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The politicisation of election litigation in Nigeria’s Fourth Republic.

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Since the early 1990s, the third wave of democratisation has permeated the polity of almost all the African states as authoritarian regimes are replaced with democratic governments through the ballot process. Therefore, in line with the prevailing realities across Africa as well as in other formerly autocratic and closed systems in Asia and Latin America, participatory government was re-introduced in Nigeria in 1999. The use of regular and periodic election as a means of regime change became apparent. However, the conduct of general elections in Nigeria since 1999 has been marred with myriad of controversies thus triggering electoral disputes. This shifts the burden of ensuring free and fair elections and by extension sustaining democracy on the judiciary. This duty, the judiciary performs in the manner it handles and adjudicates over disputes arising from electoral contests. Recent developments in Nigeria have shown that electoral fraud has transcended the casting of votes and has permeated the judicial arm of government. The judiciary is not immune from manipulations by political elite in order to secure electoral victory through the courts when electoral contests shift from the polling booths to the ‘temple of justice’. It is therefore in the light of this development that this study examines the politicisation of election litigation in Nigeria’s Fourth Republic using the 2007 general elections and the ensuing gubernatorial election litigation cases in Ekiti, Ondo and Osun states of Nigeria as case studies. The study fills the gap in litereature which focuses research attention on electoral fraud around issues relating to voting. The theoretical framework for this study was eclectic combining three theories namely elite, state fragility and separation of power theories. For the purpose of this study, qualitative research methodology using case-study design was adopted. The 2007 general election was selected for study using Ekiti, Ondo and Osun states as case studies using the non-probabilistic sampling technique. Purposive sampling method was employed in the selection of research sites and participants. Instrument for data collection was through the use of In-depth Interview (IDI) complemented by data from documented sources. Data from interviews conducted were transcribed and interpreted using thematic content analysis. Data from both primary and secondary sources were systematically, objectively and descriptively analyzed making valid textual inferences from them by identifying specific characteristics as they relate to the manipulation of the judicial process of resolving electoral disputes to secure electoral victory through the courts. Research findings revealed that a combination of financial inducements, executive control through the appointment of judges, power of incumbency, delay tactics, promise of promotion and fear of persecution within and outside the judiciary were strategies political elite used in manipulating the judicial process of resolving electoral disputes to secure and/or retain electoral victories through the courts when they initially failed at the ballots. Finally, conclusions were drawn from the findings of the study and discernible recommendations made on how to reform the electoral process and the justice system of resolving disputed electoral outcomes in order to achieve democratic consolidation in Nigeria’s Fourth Republic.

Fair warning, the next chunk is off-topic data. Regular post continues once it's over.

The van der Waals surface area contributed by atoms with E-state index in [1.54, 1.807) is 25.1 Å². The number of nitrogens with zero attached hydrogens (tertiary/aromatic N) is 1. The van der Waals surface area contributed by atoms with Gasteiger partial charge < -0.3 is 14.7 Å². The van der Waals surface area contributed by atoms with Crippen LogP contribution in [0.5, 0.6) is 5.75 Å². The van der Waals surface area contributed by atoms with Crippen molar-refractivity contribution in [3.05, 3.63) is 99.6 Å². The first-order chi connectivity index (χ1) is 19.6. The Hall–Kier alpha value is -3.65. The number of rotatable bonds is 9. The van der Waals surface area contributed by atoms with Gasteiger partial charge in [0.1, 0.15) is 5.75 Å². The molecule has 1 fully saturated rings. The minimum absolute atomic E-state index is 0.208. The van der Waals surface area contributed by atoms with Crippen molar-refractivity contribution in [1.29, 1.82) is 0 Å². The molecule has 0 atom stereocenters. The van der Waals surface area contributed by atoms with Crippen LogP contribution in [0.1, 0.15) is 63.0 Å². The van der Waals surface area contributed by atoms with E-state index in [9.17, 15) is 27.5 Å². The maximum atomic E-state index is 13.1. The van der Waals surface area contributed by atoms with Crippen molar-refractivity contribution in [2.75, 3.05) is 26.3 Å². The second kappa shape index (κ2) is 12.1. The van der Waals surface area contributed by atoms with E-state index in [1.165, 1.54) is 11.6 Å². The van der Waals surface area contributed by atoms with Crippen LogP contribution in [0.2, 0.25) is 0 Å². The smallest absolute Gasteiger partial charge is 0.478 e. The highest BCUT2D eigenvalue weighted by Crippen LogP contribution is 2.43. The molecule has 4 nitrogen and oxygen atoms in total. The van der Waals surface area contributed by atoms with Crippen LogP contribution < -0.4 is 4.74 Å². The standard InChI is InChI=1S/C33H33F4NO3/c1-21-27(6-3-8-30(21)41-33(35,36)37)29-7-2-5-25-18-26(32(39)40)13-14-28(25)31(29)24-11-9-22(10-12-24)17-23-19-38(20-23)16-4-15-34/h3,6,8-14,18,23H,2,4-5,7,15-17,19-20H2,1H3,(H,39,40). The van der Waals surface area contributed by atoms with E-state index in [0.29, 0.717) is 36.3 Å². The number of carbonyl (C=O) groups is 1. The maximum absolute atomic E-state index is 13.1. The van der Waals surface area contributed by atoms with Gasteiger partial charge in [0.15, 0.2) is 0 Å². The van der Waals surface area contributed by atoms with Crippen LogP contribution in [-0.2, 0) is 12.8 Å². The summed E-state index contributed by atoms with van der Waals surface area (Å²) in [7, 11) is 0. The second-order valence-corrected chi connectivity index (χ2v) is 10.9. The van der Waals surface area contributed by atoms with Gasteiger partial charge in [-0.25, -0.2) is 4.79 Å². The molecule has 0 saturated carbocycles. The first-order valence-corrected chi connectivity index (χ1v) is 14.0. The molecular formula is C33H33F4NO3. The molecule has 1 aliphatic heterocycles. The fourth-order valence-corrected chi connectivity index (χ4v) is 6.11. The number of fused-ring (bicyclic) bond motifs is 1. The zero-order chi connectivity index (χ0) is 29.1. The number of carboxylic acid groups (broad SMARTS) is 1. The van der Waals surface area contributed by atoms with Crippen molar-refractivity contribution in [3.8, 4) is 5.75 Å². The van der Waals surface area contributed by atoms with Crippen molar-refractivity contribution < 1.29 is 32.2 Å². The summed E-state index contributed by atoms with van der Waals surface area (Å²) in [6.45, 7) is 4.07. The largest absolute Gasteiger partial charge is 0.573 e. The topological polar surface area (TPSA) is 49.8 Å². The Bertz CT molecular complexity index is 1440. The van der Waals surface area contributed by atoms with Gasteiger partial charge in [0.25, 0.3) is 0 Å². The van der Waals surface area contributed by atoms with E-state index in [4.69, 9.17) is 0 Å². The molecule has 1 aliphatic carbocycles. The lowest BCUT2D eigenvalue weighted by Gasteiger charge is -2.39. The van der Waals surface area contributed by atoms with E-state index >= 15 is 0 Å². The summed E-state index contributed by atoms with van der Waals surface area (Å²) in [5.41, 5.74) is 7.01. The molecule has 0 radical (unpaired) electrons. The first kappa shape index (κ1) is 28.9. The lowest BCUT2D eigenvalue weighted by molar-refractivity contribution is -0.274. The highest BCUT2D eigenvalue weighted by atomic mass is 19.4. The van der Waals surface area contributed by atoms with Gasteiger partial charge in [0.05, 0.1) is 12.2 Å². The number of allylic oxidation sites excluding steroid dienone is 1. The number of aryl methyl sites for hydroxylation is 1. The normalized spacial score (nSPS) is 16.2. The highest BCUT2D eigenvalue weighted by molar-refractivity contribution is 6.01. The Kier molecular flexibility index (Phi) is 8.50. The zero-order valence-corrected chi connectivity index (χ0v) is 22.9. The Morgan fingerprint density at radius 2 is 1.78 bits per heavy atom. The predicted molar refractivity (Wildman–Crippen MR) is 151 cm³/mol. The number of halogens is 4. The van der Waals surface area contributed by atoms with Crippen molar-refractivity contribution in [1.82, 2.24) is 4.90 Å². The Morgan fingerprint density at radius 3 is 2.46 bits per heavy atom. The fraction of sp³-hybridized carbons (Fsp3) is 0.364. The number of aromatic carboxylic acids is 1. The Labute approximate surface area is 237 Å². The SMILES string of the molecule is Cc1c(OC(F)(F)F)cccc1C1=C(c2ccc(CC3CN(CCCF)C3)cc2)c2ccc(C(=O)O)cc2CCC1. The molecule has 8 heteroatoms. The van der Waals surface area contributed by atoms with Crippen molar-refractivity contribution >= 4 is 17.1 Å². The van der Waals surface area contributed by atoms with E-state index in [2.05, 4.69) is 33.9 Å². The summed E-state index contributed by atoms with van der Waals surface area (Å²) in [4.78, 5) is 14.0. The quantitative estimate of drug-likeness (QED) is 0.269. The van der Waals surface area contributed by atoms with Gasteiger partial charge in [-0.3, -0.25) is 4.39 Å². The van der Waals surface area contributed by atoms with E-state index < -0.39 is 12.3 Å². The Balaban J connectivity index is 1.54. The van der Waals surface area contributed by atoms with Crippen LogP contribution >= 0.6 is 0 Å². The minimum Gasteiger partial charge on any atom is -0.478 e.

Doctoral Degree. University of KwaZulu-Natal, Pietermaritzburg.